Successful individuals work hard but you’d never know it. When you see them they always appear calm and relaxed – in control. You never see them panic, rushing or in a hurry. To do this you have to be good at what you do. To be good at what you do you will have to step up your game, study, learn, gain experience, and cram until you are. Never ask for help; advice, guidance an opinion perhaps, but not help. Belly up to the bar and to quote, Larry the Cable guy, “Git er done”
My wife, Dorothy, is wrapping up nearly ten years of university study in pursuit of a PhD in counseling psychology. She has maintained a near perfect GPA through to the end. Her fellow students, friends and family would often indicate how she made it “look so easy”. Let me tell you, from behind the scenes, it was anything but easy. I’ve learned to sleep with the lights on as she would study, read, research, write and read and research some more into the wee hours of the morning. . But when she left the house – she had it together. She’d be one of the first students in the classroom. While others would scramble through the door at the last minute, surprised there was a test or a paper due, Dorothy was chattin’ it up with the professor and others who . . . made it look easy.
When she started working at a local State Hospital and Veteran’s Hospital as part of her practicum, she’d close her office work late to learn the local procedures, study charts. Then she would come home to read, research and write some more, so when she was counseling a patient, she could . . . make it look easy
Deion Sanders, an extraordinarily gifted athlete knew how to make it look easy. While his teammates where taking off or sleeping before morning practice, Mr Sanders was working out – then he would show up at the field with everyone else. Chances are the person you see who makes it look easy – there’s a reason. What are you doing to prepare yourself to making it look easy?
Be sure to check out the other “Success Rules” below:
Love this -my favorite boss did this. He was super busy, managed over 80 people – but always looked relaxed and confident in the situation
I think this relates to Rule #2 “Enjoy what you do” Almost all the successful people I know make it look easy because they work so hard but for them it is not work, it is what they love to do. Most people think this only applies to athletes, artists musicians etc because they do not understand how some people actually have a passion for accounting, bookkeeping, budget analysis (my passion) or conducting personnel evaluations (ok this one excapes me as well but…). On one the “Apprentice” shows, Donald Trump made the comment “Find something you love and you will never work a day in your life.” He could have added that you will also make success look easy.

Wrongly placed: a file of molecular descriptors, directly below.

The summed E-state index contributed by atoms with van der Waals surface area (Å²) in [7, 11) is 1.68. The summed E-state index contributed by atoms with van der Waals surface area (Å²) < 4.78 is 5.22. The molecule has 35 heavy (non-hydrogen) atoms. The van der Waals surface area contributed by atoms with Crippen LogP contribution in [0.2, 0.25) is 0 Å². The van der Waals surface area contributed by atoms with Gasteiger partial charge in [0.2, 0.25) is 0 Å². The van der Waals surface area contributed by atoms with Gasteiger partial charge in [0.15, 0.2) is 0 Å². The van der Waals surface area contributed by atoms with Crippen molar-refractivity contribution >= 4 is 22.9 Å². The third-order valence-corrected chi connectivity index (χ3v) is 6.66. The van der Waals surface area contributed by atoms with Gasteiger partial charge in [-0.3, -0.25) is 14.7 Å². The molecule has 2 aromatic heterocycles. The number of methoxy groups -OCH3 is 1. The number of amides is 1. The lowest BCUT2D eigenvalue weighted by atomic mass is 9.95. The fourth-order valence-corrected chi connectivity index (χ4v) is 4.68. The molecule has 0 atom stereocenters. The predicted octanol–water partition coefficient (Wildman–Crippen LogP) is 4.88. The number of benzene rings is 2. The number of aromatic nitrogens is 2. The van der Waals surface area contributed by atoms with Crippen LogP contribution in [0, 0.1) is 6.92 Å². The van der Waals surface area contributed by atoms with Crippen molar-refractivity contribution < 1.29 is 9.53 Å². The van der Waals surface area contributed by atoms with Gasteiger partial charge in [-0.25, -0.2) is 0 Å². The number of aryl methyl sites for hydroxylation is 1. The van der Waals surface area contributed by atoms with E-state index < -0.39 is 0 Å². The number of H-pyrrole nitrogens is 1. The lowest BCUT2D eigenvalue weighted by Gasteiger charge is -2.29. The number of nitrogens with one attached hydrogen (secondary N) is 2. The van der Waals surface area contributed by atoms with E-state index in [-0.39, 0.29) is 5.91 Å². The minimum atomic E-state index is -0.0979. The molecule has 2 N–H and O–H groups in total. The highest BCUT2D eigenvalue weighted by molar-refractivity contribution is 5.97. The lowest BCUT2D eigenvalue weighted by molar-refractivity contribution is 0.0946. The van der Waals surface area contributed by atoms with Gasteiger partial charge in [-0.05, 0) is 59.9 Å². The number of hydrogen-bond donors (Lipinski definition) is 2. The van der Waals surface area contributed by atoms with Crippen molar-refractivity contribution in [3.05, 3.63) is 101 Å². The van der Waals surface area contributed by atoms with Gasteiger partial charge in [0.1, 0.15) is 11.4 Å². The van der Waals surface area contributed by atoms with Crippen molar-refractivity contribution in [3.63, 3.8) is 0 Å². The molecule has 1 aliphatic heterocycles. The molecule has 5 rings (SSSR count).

I have to take issue with “Never ask for help” I’ve learned so much from others. IMO – there is a difference between asking for help every so often and “depending on help”
When asking for help *learn* – remember and learn. My job has nothing to do with servers or SAN systems. However by asking for help (once) and then doing it the SAN admins trusted me to do part of their job. Sounds like too much work? Later they say “We take care of the SAN network. No exceptions – well except for Allen. We trust him”
Yes this falls under #3 – volunteer for more work. It started with asking for help and then learning more in order to do more.
Remember Chicken Little? Don’t be Chicken Little. Nobody will take you seriously ever again.
But, smart leaders know what they don’t know and surround themselves with people who do, which is another way of asking for help. Sometimes you have to ask out loud, to gain buy-in and cooperation. But when you do, be sincere or it will show and you’ll have just instantly discredited yourself.
What a great aray of feedback and clarity of this rules. Lenni really hits the nail on the head about what this rule is about. It’s not so much about not asking for help perse but really more about being prepared. Certianly as Allen indicates it is vital we take time to learn, we ask questions, seek input. They do their homework. Sonya takes it a step further, and clarifies that extraordinary leaders don’t need to know everything, but great leaders know how to involve, engage and empower their followers.
ask your bae for pyschological examining.